In the world of industrial and commercial construction, the stability and longevity of piping systems are ensured by proper support of the pipes. Piping systems that carry fluids, gases, and other materials critical to various processes must be adequately supported for proper functioning. One key element in this support system is the spring hanger pipe support. In this blog post, we’ll explore what spring hanger pipe supports are, their benefits, and why they are an essential component in piping infrastructure.
What is a Spring Hanger?
A spring hanger is a type of pipe support that carries the weight of pipes and other components to compensate for the vertical movement or thermal expansion of these components. In critical piping systems, they are widely used. When due to pipe thermal movement, the line is lifting at some support points and the load is getting transferred to equipment nozzles, spring hanger supports are a good alternative that carries some of the pipe weight while allowing the thermal growth of the pipe.
Spring Hanger supports are basically mechanical resilient devices with a casing/housing that has a helical spring inside it that is pre-compressed during installation. While in operating condition, the inside spring is further compressed or expands depending on the pipe movement. So, during the operating condition, the spring support always bears some load. They are also known as Flexible Hangers.
Types of Spring Hangers
There are two types of Spring Hangers; Variable Spring Hangers and Constant Spring Hangers.
Variable Spring Hangers
Variable spring hangers are a type of spring hanger that supports a varying load with respect to pipe thermal displacement. The load of the variable spring hanger at the installed position is totally different from that of the operating condition. Variable spring hangers are used when the thermal displacements are less (usually less than 75 mm) and the load variation due to temperature difference does not make any significant impact to the piping system.
The standard practice of acceptable load variation for variable spring support is usually 25% as recommended by MSS-SP-58. However, for variable spring hangers near rotating equipment that are used to reduce equipment nozzle loads, the load variation is kept within 15%.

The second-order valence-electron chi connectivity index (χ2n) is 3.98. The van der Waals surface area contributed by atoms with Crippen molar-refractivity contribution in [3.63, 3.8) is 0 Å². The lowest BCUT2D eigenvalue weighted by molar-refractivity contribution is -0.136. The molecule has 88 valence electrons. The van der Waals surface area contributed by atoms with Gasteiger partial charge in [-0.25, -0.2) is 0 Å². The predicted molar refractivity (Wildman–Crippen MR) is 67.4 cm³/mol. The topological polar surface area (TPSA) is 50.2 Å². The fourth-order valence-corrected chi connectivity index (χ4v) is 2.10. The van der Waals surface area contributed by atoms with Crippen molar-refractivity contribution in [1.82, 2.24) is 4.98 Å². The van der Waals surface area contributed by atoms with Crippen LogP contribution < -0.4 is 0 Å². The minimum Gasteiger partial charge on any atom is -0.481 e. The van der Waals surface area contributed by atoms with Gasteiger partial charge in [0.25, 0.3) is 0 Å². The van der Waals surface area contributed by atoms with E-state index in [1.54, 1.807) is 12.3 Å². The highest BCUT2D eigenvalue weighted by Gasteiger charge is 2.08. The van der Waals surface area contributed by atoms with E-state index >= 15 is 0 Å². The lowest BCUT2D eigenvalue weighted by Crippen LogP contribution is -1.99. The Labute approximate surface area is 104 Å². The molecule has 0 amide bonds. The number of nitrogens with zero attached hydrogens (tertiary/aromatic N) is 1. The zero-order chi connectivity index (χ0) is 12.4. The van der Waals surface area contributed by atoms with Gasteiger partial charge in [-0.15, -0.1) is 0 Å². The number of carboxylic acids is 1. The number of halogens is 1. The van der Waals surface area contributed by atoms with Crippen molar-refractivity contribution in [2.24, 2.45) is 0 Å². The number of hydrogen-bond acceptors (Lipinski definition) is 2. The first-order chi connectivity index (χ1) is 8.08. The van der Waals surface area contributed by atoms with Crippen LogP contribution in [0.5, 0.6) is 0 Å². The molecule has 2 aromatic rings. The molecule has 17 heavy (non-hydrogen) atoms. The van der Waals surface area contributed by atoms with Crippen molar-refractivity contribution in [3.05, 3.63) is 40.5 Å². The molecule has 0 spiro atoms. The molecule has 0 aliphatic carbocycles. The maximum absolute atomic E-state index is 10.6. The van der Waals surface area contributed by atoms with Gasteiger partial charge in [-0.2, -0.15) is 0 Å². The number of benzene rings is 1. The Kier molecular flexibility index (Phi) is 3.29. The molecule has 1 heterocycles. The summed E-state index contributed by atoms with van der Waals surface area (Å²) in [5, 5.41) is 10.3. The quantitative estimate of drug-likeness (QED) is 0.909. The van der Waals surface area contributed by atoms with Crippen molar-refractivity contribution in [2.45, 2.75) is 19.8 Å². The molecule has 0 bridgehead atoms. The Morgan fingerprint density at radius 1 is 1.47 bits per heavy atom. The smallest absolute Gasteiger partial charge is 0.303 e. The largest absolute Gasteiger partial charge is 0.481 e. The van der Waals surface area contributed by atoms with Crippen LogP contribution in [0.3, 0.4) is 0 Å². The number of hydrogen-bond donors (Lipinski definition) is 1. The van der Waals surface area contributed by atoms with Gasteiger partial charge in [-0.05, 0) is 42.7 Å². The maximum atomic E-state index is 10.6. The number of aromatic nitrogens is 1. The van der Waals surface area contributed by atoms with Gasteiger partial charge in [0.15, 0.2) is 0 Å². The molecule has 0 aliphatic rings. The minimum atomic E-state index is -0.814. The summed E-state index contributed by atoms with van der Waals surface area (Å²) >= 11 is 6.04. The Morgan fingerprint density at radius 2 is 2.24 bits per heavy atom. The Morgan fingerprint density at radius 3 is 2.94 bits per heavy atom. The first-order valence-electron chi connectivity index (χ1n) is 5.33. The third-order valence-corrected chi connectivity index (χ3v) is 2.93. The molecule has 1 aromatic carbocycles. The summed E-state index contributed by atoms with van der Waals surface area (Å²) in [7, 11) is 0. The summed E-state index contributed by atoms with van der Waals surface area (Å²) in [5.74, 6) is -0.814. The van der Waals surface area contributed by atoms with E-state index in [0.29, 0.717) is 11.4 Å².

The term “variability” which is defined as 100*(Cold Load-Hot Load)/Hot Load indicates the load variation from the installed to working temperature condition. Here,
- Hot Load (HL)=Load that the spring hanger carries at working/operating temperature condition
- Cold Load (CL)=Load that the spring hanger carries during installed condition.
Mathematically, the formula of variability of a spring hanger support is represented as follows:
% Variability=100*(CL-HL)/HL=100*[Spring Rate(k)*Thermal Displacement(d)]/HL ….. Eqn 1
From the above equation if we know HL, Spring rate, and Displacement we can easily calculate CL and Variability.
And as informed,
- The Maximum variability for a piping system is<25%
- For Critical Piping Systems, the maximum variability is <15%
Constant Spring Hangers
Constant spring hangers can be defined as the type of spring hangers used in piping systems where there is no load variation. So, a constant spring support will carry the same loads irrespective of the piping temperature condition from installed to operating temperature condition. This means ideally the variability of constant spring hangers is Zero as Cold load = hot load.
Constant spring hangers are used when the displacement is too high or when the load variation is not expected. In, general constant springs are found near steam turbines, centrifugal compressors, and reactor piping systems to qualify the nozzle loads of such critical pieces of equipment.
Depending on the installation, supporting arrangement, and position of the spring hangers both variable and constant spring hangers are sub-divided into two major groups:
- Hanging Spring Supports, and
- Bottom Mounted Spring Hanger Supports
Hanging or Top-mounted spring hangers are installed from a top structure above the supporting pipe centreline and bottom-mounted spring hangers are installed from the bottom of the pipe similar to usual rest supports. Bottom-mounted spring hangers are often termed F-type spring Hangers. But there are several types of support arrangements for hanging type spring hangers and they are termed as A-Type, B-Type, C-Type, D-Type, etc. The following image in Fig. 1 (Reference: Carpenter and Paterson Catalogue) shows some of the typical spring hanger supporting arrangements.